Category Archives: hiking

Ireland and why you should throw away that guidebook

The guidebook – the all-encompassing bible for travel enthusiasts – is what has united travelers across the world in their search for adventure. Even though we travel to see new places and gain new experiences, we often find that our own experience mirrors many other travelers’ experiences.

This comes as no surprise with the plethora of guidebooks out there (Lonely Planet, Fodor’s, Frommer’s, and Rick Steves, to name a few), which means everyone ends up traveling the same roads, eating at the same restaurants, frequenting the same bars, and staying in the same hostels.

Our reliance on these guidebooks has contributed to a fundamental shift in the way we travel. Gone are the days where we fly by the seat of our pants. Instead of being open to the unexpected and the endless amount of possibilities at our fingertips, we’ve become what Hemingway calls “over-itinerized”, in which our main goal in travel is to mark off everything on the “Highlights” checklist. Thus, we spend our time running from one place to the next without fully experiencing the moment or our surroundings.

There is nothing more obvious than burying your nose in a guidebook and following the tourist trail to show that you are, in fact, a tourist. And, there is nothing I despise more than looking like a tourist (even if I am one).

So I’ve thrown away the checklist because when it comes to exploring new places, I’ve found that less is more. It’s far more interesting to get to know the history of the town and talk with the people who live there than it is to figure out the most popular bar to go to or the best party hostel to stay at. These are the things that are important to me and it has always made my experiences more enriching.

So, I encourage you to stop treating your guidebook like the bible. Instead, devote your time to the one or two things you find most interesting about the country you are traveling to. In France, I would spend my time in the Loire Valley sampling their world-famous Valençay and Crottin de Chevignol cheeses and pairing them with local wines. For my friend who has a love of art, he might be content to stay in Paris and casually explore the Louvre over a full week so he can explore all of its treasures.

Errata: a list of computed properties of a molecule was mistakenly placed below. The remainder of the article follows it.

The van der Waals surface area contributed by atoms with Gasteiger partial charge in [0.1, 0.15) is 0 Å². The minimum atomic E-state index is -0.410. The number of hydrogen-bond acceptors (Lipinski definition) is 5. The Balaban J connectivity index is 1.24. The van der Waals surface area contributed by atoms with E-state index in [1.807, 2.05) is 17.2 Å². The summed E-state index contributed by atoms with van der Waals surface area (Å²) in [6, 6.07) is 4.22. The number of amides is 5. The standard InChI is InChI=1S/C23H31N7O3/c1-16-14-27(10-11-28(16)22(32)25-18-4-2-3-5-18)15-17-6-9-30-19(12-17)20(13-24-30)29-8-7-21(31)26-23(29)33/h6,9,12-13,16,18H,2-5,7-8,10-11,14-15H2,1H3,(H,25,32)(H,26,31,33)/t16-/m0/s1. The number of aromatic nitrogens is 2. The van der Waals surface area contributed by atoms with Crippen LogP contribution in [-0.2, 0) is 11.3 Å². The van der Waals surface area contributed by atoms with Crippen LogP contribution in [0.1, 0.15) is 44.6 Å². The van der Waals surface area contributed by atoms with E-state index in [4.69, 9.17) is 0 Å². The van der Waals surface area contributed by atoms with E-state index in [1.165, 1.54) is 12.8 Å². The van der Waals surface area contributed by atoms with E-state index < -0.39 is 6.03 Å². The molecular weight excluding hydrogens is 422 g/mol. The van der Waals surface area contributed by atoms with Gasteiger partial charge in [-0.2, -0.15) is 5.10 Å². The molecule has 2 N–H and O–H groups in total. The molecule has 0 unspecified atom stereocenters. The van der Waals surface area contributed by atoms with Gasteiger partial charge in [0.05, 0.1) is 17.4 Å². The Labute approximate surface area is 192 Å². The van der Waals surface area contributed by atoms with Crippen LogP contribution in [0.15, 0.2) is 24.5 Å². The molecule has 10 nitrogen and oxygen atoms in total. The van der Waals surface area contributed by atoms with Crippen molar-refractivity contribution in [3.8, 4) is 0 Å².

In Italy, I would savor the best pizza and pasta and pastries in the country. I would ask the locals what their recommendations are and that is where I would go, not even caring as I watched my waist line grow. For my parents who are wine lovers, they’d spend their time in Tuscany in a perpetual state of tipsy-ness.

In Spain, I would learn the Flamenco and eat tapas, then take a siesta and eat more tapas. My adventurous friend would run with the bulls and another who is deeply religious would hike the El Camino Santiago from beginning to end.

In Ireland, I would revel in Irish music and eat Irish food and drink Guinness and sit by the sea and explore the Irish countryside. And, when I actually went there this past month, this is all I did. I spent hours in pubs listening to Irish jam sessions. I ate beef and Guinness stew and bangers and mash and seafood chowder and Irish soda bread. I stayed in a cottage by the sea and collected sea shells. I hiked 14 miles through the country side and climbed the Connemara Mountains where I got to see the formation of a rainbow from start to finish.

I missed a lot. In particular all the popular and famous tourist attractions that every other traveler I met was going to or had already been there. I missed the Blarney Stone, New Grange, Dingle, the Burren, Cork, the Wicklow Mountains – pretty much everything the guidebook said I should do. And you know what? I had the best trip ever. I may not be able to relate to many other people’s experiences of Ireland but I did experience a part of the country that many of them didn’t, which I think is pretty unique and cool.

My point here is that you should do what interests you. And, if you stumble upon something that is completely different from what you set out to find or do, be willing to change it up. Because when you finally throw away that guidebook and itinerary, you will undoubtedly have a more authentic and rich experience.

The family I stayed with for a few days had a dog, Winnie. I took her to the beach. We played fetch and collected sea shells.

The family I stayed with for a few days had a dog, Winnie. I took her to the beach. We played fetch and collected sea shells.

Hiking through the Connemara Mountains.

Hiking through the Connemara Mountains.

Connemara Mountains.

Connemara Mountains.

Some more Connemara Mountains!

Some more Connemara Mountains!

Did I mention I met the star of Deadliest Catch? We hung out for a few days. He's crazy and fun.

Did I mention I met the star of Deadliest Catch? We hung out for a few days. He’s crazy and fun.

Captaining a fishing boat, "The Happy Hooker".

Captaining a fishing boat, “The Happy Hooker”.

There is a wall in Galway where you write a note to the sea. This one was my favorite.

There is a wall in Galway where you write a note to the sea. This one was my favorite.

Galway Bay.

Galway Bay.